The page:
When folk icon Irving Steinbloom passed away, he left behind a legacy of music and a family of performers he has shepherded to folk stardom. To celebrate a life spent submerged in folk, Irving's loving son Jonathan has decided to put together a memorial concert featuring some of Steinbloom's best-loved musicians. There's Mitch and Mickey, who were the epitome of young love until their partnership was torn apart by heartbreak; classic troubadours The Folksmen, whose records were endlessly entertaining for anyone able to punch a hole in the center to play them; and The New Main Street Singers, the most meticulously color-coordinated neuftet ever to hit an amusement park. Now for one night only in New York City's Town Hall, these three groups will reunite and gather together to celebrate the music that almost made them famous.Written by
Sujit R. Varma
The early sequence in which the Folksmen rehearse for their reunion concert at a farm in upstate New York was inspired by the documentary The Weavers: Wasn't That a Time (1981), in which the real-life folk-music group The Weavers were shown preparing for a reunion concert at the upstate New York farm owned by one of their members, Lee Hays. See more »
Pen on top of Lars Olfen's legal pad changes position between shots. See more »
To do then now would be retro. To do then then was very now-tro, if you will.
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At the end of the film, before the traditional scrolling credits, the screen is filled with all the main actors' names. One at a time, each star's name is highlighted, in alphabetical order. The scrolling credits are in order of appearance. See more »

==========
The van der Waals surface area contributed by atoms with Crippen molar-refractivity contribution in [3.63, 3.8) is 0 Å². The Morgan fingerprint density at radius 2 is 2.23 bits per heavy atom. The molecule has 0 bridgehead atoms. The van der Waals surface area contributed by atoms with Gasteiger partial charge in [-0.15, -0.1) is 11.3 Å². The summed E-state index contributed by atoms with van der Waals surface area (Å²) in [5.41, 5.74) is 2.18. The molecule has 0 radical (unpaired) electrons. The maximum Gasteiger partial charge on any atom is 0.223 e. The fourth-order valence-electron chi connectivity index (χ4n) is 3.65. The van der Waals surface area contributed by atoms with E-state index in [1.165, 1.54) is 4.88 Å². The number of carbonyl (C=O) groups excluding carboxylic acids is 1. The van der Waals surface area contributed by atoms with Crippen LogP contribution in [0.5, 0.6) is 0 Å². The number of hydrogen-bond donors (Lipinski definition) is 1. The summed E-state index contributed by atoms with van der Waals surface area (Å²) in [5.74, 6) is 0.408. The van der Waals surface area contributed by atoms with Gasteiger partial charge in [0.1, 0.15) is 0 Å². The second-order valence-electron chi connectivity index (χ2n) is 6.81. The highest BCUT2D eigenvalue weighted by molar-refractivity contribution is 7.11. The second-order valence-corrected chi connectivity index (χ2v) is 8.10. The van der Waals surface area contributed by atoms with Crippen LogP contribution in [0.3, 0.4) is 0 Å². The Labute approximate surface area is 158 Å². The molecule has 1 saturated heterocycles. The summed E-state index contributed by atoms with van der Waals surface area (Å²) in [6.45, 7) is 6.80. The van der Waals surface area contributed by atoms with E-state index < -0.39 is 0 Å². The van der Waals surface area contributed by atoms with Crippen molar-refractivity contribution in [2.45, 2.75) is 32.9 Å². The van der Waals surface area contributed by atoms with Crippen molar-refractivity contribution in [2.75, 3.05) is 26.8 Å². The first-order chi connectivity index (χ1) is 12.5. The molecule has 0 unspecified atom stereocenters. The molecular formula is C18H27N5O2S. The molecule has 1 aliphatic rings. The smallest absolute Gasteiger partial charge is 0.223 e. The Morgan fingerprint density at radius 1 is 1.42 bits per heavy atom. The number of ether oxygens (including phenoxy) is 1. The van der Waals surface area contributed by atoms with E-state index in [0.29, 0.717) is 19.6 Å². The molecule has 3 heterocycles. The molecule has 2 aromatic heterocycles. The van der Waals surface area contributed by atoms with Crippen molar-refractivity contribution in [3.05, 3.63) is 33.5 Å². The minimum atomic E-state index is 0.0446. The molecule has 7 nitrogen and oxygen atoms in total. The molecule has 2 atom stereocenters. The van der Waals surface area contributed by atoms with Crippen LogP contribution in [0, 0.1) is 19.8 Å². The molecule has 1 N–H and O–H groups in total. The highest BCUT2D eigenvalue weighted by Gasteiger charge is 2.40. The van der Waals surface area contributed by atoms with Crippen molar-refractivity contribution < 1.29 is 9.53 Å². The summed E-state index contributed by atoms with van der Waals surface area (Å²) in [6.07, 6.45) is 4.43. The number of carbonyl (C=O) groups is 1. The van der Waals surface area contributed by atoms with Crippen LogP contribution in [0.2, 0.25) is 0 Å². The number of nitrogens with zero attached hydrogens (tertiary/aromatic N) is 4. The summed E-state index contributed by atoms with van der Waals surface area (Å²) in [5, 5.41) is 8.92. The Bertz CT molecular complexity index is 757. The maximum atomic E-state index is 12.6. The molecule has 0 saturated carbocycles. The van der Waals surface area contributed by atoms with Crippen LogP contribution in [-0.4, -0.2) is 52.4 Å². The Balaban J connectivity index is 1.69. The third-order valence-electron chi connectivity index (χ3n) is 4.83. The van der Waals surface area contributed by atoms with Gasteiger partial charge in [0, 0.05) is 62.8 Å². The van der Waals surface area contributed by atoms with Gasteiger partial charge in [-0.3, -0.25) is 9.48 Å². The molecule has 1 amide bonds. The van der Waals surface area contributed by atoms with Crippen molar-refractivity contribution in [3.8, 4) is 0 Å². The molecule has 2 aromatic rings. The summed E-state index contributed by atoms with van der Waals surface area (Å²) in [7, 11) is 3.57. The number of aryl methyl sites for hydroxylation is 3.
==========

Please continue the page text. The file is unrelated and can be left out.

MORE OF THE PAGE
Another in a long list of films that have been recommended to me, `A Mighty Wind' was probably one of the funniest films I've seen this century. The mockumentary style of `This is Spinal Tap' has always been a favorite of mine, and this film, about the reunion of three folk groups after the death of the owner of their former record label is absolutely hilarious. Christopher Guest's usual cast is involved, though Eugene Levy and Harry Shearer stood out for me personally. (Although every time Shearer's character spoke I couldn't get the image of Principal Skinner from `The Simpsons' out of my head.)
Anyone with either an absurdist or dry sense of humor will find this movie funny. Speaking for myself, I rarely laugh out loud when watching films by myself at home and I was in tears from having fits of laughter throughout most of the film. The writing is above brilliant, and the acting and timing are dead on. I haven't seen the other two `recent' films that proceeded this one, `Best in Show' and `Waiting for Guffman', but after seeing `A Mighty Wind' I will definitely check them out in the very near future.
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